• Playbook fails, some dependencies are missing a change between Ubuntu 18 and 20 – 01:12
  • Re-run playbook – 01:15
  • Success, playbook has run, we have a working server – 01:23
  • Run deploy playbook – 01:24
  • MySQL user for the site has no privileges for the table –  01:27
  • Re-run playbook  – 01:29
  • Success the site is deployed but is missing it’s database – 01.30
  • Run command to restore DB on site – 01:31
  • Site is up and running on new host – 01:33
  • Change the DNS record in DNS Made Easy – 01:34
  • Visit site, SSL fallen back to a local certificate :( so showing error – 01:35
  • SSL fixed itself, the auto-provisioner has provisioned an SSL certificate – 01:37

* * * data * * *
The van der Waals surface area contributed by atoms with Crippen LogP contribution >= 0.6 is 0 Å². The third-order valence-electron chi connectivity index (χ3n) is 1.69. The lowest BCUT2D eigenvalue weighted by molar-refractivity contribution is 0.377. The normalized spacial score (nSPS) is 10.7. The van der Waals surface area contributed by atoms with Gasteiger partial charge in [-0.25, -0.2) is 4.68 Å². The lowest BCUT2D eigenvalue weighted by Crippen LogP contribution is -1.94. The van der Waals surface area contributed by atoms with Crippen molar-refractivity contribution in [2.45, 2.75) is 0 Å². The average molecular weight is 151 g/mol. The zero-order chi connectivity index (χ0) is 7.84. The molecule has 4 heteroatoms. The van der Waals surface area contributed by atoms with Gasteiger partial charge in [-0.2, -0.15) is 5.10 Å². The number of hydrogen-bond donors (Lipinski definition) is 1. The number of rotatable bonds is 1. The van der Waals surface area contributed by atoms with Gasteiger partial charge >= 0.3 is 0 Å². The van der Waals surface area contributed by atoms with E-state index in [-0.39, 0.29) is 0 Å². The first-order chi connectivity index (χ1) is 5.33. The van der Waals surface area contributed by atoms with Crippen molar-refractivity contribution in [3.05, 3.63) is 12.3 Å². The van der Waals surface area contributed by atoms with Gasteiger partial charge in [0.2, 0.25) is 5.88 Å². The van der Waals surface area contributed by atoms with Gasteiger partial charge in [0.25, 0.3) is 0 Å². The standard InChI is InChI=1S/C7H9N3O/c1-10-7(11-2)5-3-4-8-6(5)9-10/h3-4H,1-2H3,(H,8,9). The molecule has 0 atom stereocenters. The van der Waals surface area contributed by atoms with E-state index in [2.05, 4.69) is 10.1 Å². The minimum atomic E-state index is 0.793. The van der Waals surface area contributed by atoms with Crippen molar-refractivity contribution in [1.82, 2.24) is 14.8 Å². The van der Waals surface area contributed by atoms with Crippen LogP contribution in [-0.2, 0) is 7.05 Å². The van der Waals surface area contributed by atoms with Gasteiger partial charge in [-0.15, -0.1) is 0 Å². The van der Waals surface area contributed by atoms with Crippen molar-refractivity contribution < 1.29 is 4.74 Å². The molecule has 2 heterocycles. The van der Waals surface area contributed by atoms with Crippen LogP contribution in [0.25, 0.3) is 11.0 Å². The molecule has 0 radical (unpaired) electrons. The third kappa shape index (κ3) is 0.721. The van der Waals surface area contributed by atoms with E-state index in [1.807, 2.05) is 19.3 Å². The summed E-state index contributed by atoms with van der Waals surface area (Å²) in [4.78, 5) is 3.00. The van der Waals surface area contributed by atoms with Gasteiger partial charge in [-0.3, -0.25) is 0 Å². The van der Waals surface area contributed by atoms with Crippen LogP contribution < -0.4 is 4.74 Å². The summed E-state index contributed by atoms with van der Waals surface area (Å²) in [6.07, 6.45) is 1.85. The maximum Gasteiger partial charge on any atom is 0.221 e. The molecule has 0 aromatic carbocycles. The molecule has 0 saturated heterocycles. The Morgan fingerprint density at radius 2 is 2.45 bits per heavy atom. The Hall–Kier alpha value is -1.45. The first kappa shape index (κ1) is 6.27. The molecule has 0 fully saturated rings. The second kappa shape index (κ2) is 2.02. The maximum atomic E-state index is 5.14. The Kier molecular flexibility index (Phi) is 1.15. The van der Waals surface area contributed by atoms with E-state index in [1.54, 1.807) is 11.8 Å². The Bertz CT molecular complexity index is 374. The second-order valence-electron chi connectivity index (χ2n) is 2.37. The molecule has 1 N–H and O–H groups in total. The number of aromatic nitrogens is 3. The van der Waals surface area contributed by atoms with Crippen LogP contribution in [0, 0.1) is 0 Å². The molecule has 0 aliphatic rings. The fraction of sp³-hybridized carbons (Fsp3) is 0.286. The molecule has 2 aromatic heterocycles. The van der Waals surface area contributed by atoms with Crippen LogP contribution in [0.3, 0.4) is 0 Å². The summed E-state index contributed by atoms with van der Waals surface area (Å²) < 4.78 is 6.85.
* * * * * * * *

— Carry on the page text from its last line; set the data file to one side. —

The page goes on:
So in total it took me 1 hour and 37 minutes, to go from sitting down ready to sign up, to migrating the site to a new host. At no point did I need to touch the old host for anything. The backups worked correctly, and, on the whole, the provisioning scripts did too. 

But even though that was a success I needed to tweak some bits. The provisioning of SSL fell back to a local cert, but perhaps a smarter move would be to backup the LE certificate on the old host and use that before re-provisioning.

I genuinely want to know how well you do, I’m expecting many of you to beat my time. I also included signing up to the provider there, but especially if using cloud providers this can be pre-done, for example, I keep accounts both on AWS and Google Cloud so that I can spin up service on both.

So, some takeaways

Ransomware is a growing problem that can strike anywhere, even good hosts and indeed yourselves. The best defence, as the person at the end, is to be portable. Always manage your own backups, and if you don’t do backups, go do them. Separate your concerns by keeping DNS and email separate and finally test your disaster recovery process.

If you do, do a disaster recovery test let me know how it goes!